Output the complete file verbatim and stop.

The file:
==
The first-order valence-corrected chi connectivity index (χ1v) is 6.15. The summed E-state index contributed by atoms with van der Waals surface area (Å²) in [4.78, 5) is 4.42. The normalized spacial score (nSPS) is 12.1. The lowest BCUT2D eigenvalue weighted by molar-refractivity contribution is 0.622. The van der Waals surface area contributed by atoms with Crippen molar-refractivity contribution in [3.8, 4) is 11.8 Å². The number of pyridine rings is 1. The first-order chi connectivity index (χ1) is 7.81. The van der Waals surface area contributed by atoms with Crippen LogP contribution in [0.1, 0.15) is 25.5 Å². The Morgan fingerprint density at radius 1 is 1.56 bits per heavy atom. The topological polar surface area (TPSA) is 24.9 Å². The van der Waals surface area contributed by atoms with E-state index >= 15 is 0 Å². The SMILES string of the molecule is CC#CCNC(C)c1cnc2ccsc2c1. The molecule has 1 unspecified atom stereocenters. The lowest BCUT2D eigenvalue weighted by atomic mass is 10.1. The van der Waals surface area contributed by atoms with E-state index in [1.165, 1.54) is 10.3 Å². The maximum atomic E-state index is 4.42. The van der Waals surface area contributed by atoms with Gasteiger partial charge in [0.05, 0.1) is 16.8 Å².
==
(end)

The first-order valence-corrected chi connectivity index (χ1v) is 6.15. The summed E-state index contributed by atoms with van der Waals surface area (Å²) in [4.78, 5) is 4.42. The normalized spacial score (nSPS) is 12.1. The lowest BCUT2D eigenvalue weighted by molar-refractivity contribution is 0.622. The van der Waals surface area contributed by atoms with Crippen molar-refractivity contribution in [3.8, 4) is 11.8 Å². The number of pyridine rings is 1. The first-order chi connectivity index (χ1) is 7.81. The van der Waals surface area contributed by atoms with Crippen LogP contribution in [0.1, 0.15) is 25.5 Å². The Morgan fingerprint density at radius 1 is 1.56 bits per heavy atom. The topological polar surface area (TPSA) is 24.9 Å². The van der Waals surface area contributed by atoms with E-state index >= 15 is 0 Å². The SMILES string of the molecule is CC#CCNC(C)c1cnc2ccsc2c1. The molecule has 1 unspecified atom stereocenters. The lowest BCUT2D eigenvalue weighted by atomic mass is 10.1. The van der Waals surface area contributed by atoms with E-state index in [1.165, 1.54) is 10.3 Å². The maximum atomic E-state index is 4.42. The van der Waals surface area contributed by atoms with Gasteiger partial charge in [0.05, 0.1) is 16.8 Å².